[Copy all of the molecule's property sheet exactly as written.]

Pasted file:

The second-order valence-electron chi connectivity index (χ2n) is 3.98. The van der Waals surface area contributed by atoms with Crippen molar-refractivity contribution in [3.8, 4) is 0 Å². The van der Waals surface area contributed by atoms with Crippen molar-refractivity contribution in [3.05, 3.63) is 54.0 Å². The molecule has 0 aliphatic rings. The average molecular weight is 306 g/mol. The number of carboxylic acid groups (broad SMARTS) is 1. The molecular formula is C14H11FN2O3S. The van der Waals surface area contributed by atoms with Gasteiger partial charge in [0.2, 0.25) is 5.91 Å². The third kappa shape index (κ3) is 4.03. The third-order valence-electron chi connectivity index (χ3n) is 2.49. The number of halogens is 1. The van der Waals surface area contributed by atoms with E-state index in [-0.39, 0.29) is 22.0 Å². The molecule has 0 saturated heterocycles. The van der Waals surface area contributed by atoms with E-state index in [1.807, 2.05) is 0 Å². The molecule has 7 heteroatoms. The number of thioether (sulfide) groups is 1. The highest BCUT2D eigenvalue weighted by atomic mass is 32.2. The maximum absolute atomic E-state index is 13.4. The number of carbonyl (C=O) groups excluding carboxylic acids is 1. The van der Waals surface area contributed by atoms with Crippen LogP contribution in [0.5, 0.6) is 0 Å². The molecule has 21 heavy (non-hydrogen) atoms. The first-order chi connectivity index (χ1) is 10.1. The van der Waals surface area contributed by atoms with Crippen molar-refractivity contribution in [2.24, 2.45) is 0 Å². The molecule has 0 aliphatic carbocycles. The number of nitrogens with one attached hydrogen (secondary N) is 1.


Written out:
The second-order valence-electron chi connectivity index (χ2n) is 3.98. The van der Waals surface area contributed by atoms with Crippen molar-refractivity contribution in [3.8, 4) is 0 Å². The van der Waals surface area contributed by atoms with Crippen molar-refractivity contribution in [3.05, 3.63) is 54.0 Å². The molecule has 0 aliphatic rings. The average molecular weight is 306 g/mol. The number of carboxylic acid groups (broad SMARTS) is 1. The molecular formula is C14H11FN2O3S. The van der Waals surface area contributed by atoms with Gasteiger partial charge in [0.2, 0.25) is 5.91 Å². The third kappa shape index (κ3) is 4.03. The third-order valence-electron chi connectivity index (χ3n) is 2.49. The number of halogens is 1. The van der Waals surface area contributed by atoms with E-state index in [-0.39, 0.29) is 22.0 Å². The molecule has 0 saturated heterocycles. The van der Waals surface area contributed by atoms with E-state index in [1.807, 2.05) is 0 Å². The molecule has 7 heteroatoms. The number of thioether (sulfide) groups is 1. The highest BCUT2D eigenvalue weighted by atomic mass is 32.2. The maximum absolute atomic E-state index is 13.4. The number of carbonyl (C=O) groups excluding carboxylic acids is 1. The van der Waals surface area contributed by atoms with Crippen LogP contribution in [0.5, 0.6) is 0 Å². The molecule has 21 heavy (non-hydrogen) atoms. The first-order chi connectivity index (χ1) is 10.1. The van der Waals surface area contributed by atoms with Crippen molar-refractivity contribution in [2.24, 2.45) is 0 Å². The molecule has 0 aliphatic carbocycles. The number of nitrogens with one attached hydrogen (secondary N) is 1.